Hong Kong airport staff are to undergo mandatory vaccinations from 1 September - medical exemptions will no longer be accepted.
The Hong Kong Airport Authority (AA) has announced that targeted employees - including those handling high-risk cargo, those coming into contact with transit passengers or crew, or any ground or airline staff that has the potential to be in contact with passengers - will need to undergo mandatory COVID-19 vaccinations.
These measures, the AA says, are an extension of the regulations that came into effect from 1 August that compel all crew within the airport's restricted section to take the vaccination or present a negative COVID-19 test.
The new measures will be implemented in two phases, with workers expected to receive at least one vaccination dose by 1 September, and both doses by the end of the month. Additionally, workers are undergo compulsory COVID-19 testing every seven days. Medical exemptions will also no longer be accepted in both phases, thus making the vaccinations mandatory for workers or the policy that they could be redeployed to other job functions.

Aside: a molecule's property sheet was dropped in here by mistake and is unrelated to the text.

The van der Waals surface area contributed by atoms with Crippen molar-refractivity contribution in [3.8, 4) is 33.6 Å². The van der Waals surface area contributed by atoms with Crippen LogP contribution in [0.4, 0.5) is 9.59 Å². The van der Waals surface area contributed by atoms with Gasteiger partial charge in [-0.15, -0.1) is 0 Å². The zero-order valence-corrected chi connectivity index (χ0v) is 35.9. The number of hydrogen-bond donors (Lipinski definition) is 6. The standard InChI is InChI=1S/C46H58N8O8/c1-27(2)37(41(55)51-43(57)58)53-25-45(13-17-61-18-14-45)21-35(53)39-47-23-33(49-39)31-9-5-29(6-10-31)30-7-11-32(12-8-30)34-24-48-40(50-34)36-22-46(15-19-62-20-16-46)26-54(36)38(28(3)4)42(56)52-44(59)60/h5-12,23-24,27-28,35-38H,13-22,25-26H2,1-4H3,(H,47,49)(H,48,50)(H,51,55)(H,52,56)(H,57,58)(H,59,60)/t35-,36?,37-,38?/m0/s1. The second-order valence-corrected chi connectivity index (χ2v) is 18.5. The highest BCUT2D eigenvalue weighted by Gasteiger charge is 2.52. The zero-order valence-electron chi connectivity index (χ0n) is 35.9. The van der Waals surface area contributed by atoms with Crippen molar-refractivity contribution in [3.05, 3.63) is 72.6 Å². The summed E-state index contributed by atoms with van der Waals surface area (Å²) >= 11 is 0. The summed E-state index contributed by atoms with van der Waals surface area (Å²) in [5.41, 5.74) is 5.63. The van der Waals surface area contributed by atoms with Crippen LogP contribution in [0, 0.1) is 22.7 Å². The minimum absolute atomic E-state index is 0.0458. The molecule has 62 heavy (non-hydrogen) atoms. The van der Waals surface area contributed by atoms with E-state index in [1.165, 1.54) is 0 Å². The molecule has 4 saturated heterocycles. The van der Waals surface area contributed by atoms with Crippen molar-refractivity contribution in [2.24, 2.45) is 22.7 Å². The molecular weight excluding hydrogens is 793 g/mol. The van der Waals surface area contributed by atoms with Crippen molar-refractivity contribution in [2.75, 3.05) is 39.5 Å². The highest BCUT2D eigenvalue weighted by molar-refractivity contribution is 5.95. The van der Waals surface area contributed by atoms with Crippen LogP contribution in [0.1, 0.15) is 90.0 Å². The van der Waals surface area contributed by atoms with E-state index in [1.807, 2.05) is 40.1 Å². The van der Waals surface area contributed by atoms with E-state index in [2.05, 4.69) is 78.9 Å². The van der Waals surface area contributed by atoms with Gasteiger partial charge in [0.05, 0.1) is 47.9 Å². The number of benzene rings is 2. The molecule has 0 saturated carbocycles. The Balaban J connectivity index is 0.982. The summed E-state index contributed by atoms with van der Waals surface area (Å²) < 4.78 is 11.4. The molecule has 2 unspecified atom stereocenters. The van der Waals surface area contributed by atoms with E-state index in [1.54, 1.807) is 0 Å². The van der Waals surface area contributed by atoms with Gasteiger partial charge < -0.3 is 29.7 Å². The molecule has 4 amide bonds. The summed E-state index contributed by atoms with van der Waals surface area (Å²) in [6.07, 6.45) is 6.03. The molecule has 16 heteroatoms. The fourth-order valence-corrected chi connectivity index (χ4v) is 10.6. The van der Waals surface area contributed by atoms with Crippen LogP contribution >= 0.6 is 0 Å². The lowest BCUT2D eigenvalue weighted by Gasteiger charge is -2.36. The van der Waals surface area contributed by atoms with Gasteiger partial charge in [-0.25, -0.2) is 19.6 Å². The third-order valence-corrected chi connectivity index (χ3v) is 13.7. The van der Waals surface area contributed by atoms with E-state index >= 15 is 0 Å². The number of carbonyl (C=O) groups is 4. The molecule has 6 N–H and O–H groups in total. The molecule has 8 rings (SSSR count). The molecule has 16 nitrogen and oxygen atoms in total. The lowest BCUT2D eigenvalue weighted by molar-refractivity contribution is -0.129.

The airport authority has said it has implemented the measures of mandatory vaccinations after a 47-year-old airport lounge employee tested positive for L452R mutant strain of COVID-19. It is believed she contracted it from a transit passenger.
"If we look at the airport, it is a high-risk place, especially when we are having inbound travellers, be it transit or coming to Hong Kong from places where there may be very high risk in terms of the epidemic situation,” Secretary for Food and Health, Professor Sophia Chan said to reporters. "For those people who are working in the areas whereby they would have close contact with inbound travellers or transit passengers, it is important to protect them and also to ensure that they are vaccinated. I think it is really basic."
The Hong Kong government announced last week that government employees would need to present vaccination proof from 1 September 1 or fit the bill for bi-weekly tests.
"If it's purely a personal option not to get vaccinated and help society achieve herd immunity, that's not something a responsible government should allow or tolerate," Hong Kong's Chief executive Carrie Lam told reporters at a press conference.
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